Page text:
Arranging the sale

He recommends a “buy-sell” arrangement where a purchase price is defined with the buying agent putting down a deposit and the selling agent carrying a note for the remaining value. “Additionally, once the “buy-sell” agreement is signed, I recommend creating a 12-month written transition plan during which the agents work together to insure a smooth “business merger” with the broker acting as the transition period accountability partner to insure the parties are living up to their commitments during the 12-month transition.”

There are a number of ways in which financing strategies can be applied to the “buy-sell” arrangement. For example, during the one-year transition period, the agents could arrange a referral fee arrangement (payments applied toward the note) followed by a five-year payoff of quarterly payments at prime plus 1% (or a flat interest rate) with no pre-payment penalty. The big advantage of the “buy-sell” note approach is that it releases the selling agent from the requirement of remaining licensed in order to receive payments.

For Fino at Long & Foster, also believes in confidentiality, but says that cash up front isn’t the norm. “Usually there’s an integration period where both sides will work together. At that point, we haven’t announced that one side is retiring,” says Fino. “The longer the integration period; the better.” He says that he serves as the intermediary to match a buyer and seller and gives them interview guides. “If you haven’t sold your business before, you don’t know what you don’t know, so we help them with the interview process, as well as integration deals and the contract.

“We announce that the two are working together, but not that one side is retiring. That agreement is about a year,” says Fino.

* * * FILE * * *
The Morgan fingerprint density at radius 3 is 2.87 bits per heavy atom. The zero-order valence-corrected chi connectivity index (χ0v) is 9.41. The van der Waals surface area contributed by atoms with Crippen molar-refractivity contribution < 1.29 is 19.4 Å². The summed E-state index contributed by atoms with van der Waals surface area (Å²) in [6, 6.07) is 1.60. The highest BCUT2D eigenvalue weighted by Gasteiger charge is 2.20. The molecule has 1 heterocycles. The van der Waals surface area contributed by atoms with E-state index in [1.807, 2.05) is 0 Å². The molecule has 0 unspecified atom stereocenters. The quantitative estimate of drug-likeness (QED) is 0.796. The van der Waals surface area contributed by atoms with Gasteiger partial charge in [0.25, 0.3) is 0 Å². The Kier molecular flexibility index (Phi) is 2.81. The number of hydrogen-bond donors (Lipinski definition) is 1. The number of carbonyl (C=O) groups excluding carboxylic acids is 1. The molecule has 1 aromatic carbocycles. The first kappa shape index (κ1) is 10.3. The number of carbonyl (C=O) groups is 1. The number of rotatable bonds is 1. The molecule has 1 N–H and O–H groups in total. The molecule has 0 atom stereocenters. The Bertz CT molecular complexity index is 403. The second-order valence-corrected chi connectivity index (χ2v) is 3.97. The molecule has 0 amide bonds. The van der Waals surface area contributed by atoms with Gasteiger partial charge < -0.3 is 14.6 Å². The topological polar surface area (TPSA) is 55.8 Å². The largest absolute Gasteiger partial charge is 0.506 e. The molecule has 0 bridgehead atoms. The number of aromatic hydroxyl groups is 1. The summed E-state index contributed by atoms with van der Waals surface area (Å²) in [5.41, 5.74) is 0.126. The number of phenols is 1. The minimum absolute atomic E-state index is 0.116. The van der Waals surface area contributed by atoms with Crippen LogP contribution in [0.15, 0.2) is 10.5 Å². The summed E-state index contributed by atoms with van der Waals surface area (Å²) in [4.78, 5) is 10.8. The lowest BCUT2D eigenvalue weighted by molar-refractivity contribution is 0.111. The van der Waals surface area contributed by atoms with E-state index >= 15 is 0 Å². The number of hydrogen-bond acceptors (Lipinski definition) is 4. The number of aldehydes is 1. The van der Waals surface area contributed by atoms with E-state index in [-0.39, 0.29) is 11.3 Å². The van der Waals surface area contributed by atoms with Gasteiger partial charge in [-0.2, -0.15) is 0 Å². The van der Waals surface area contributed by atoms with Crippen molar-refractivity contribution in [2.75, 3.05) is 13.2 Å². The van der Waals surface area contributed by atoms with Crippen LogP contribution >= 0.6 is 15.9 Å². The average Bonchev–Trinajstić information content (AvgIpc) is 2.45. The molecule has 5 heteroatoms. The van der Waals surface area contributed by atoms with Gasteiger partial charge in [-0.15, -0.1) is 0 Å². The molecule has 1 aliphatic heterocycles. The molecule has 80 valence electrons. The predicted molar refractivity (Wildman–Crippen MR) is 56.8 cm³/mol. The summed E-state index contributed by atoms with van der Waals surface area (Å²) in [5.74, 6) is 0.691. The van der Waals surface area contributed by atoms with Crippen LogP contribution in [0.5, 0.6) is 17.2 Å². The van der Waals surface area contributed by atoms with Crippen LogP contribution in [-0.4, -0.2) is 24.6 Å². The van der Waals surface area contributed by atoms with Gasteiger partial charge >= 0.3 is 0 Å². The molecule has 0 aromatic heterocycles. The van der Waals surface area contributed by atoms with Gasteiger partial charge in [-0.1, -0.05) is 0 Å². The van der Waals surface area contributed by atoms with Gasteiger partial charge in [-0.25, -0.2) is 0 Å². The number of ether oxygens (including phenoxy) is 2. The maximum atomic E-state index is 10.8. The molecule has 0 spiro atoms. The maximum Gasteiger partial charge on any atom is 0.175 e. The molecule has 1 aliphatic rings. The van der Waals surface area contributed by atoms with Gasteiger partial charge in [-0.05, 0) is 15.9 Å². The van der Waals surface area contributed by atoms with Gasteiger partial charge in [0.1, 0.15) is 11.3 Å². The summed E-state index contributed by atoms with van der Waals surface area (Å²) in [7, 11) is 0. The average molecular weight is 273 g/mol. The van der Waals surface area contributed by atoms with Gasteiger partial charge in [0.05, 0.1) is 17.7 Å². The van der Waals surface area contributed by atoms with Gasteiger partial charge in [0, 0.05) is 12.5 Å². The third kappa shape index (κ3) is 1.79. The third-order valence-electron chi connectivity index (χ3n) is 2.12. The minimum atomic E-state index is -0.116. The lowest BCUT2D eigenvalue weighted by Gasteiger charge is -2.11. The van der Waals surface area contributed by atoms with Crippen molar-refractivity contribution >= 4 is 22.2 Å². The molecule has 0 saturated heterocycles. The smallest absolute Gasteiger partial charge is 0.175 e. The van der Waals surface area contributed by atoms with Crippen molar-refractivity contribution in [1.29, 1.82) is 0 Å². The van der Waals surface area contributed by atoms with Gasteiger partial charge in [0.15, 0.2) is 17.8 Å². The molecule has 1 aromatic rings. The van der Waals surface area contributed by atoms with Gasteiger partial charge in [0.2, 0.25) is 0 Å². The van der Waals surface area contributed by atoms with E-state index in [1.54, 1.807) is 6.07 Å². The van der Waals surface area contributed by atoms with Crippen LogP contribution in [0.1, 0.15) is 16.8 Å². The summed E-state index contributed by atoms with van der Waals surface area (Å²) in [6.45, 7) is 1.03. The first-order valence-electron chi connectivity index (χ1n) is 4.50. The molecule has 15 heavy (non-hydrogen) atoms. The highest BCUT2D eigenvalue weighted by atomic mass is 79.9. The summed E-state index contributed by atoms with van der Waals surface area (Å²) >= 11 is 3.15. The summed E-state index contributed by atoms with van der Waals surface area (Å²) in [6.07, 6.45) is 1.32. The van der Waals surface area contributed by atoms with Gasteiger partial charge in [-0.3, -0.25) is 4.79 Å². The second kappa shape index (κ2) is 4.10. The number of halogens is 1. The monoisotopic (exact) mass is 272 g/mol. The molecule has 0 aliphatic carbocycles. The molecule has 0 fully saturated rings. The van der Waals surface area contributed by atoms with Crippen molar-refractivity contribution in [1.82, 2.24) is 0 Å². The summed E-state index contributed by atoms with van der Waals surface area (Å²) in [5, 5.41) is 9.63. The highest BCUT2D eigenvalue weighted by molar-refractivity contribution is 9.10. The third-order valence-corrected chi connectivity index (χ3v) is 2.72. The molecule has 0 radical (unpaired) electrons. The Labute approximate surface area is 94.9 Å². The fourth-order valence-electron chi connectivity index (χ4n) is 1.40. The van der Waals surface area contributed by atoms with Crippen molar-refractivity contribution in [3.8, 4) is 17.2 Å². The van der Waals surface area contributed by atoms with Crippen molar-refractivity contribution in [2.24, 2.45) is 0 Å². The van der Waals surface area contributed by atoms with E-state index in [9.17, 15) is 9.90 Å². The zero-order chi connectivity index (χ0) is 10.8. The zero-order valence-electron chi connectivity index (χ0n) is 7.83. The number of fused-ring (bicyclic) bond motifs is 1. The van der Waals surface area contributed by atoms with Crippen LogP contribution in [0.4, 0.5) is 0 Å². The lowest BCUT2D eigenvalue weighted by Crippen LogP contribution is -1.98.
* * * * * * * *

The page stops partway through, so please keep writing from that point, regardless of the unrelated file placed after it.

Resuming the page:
In the Long & Foster program, the retiring agent still does their lead generation. “For the first few months, they might be even be taking the lead on servicing, but the acquiring agent is a part of every consultation. And then as they move on, the retiring agent ends up just generating the leads and maybe converting them, but the servicing transfers over to the acquiring agent. And we know that the biggest trust transfer happens when they have an opportunity to service the client,” says Fino.

Then, he says, they get into “what we call a cooperation phase or phase out.” After that year and the retiring agent’s ready to go ahead and move on to something else, the agent will announce their retirement. They may still have some marketing accountability or responsibilities in terms of their database. But at that point, it does end up being typically a referral fee over anywhere from a three- to five-year period, and it’s usually cascading,” Fino says.

One thing is sure, tracking business and have a CRM with detailed client information is vital to securing a solid valuation. The next key is finding the right person to take over the business and handling the transition in a way that sets up the buyer for success.

In Part Three, we’ll talk about lessons learned, contracts, NDAs and give more detail about the transition plans.